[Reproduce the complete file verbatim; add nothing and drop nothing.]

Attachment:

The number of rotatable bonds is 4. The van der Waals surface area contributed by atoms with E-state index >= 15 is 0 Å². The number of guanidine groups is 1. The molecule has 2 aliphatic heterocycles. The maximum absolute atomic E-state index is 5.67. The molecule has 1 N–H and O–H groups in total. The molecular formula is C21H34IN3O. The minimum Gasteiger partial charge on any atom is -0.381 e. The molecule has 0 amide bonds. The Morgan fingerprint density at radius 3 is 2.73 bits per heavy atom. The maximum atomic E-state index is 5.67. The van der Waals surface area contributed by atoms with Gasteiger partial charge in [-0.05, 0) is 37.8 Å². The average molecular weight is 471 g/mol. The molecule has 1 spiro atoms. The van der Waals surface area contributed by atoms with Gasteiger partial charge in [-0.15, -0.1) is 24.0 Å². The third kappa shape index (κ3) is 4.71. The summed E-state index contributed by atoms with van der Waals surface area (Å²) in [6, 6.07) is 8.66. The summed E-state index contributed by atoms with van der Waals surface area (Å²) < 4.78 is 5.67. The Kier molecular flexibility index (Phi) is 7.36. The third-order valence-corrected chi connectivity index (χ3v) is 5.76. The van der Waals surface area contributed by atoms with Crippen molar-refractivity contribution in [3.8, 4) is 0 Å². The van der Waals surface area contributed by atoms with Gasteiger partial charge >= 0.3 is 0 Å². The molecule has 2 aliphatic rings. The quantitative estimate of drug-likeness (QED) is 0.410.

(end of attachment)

The number of rotatable bonds is 4. The van der Waals surface area contributed by atoms with E-state index >= 15 is 0 Å². The number of guanidine groups is 1. The molecule has 2 aliphatic heterocycles. The maximum absolute atomic E-state index is 5.67. The molecule has 1 N–H and O–H groups in total. The molecular formula is C21H34IN3O. The minimum Gasteiger partial charge on any atom is -0.381 e. The molecule has 0 amide bonds. The Morgan fingerprint density at radius 3 is 2.73 bits per heavy atom. The maximum atomic E-state index is 5.67. The van der Waals surface area contributed by atoms with Gasteiger partial charge in [-0.05, 0) is 37.8 Å². The average molecular weight is 471 g/mol. The molecule has 1 spiro atoms. The van der Waals surface area contributed by atoms with Gasteiger partial charge in [-0.15, -0.1) is 24.0 Å². The third kappa shape index (κ3) is 4.71. The summed E-state index contributed by atoms with van der Waals surface area (Å²) in [6, 6.07) is 8.66. The summed E-state index contributed by atoms with van der Waals surface area (Å²) < 4.78 is 5.67. The Kier molecular flexibility index (Phi) is 7.36. The third-order valence-corrected chi connectivity index (χ3v) is 5.76. The van der Waals surface area contributed by atoms with Crippen molar-refractivity contribution in [3.8, 4) is 0 Å². The van der Waals surface area contributed by atoms with Gasteiger partial charge >= 0.3 is 0 Å². The molecule has 2 aliphatic rings. The quantitative estimate of drug-likeness (QED) is 0.410.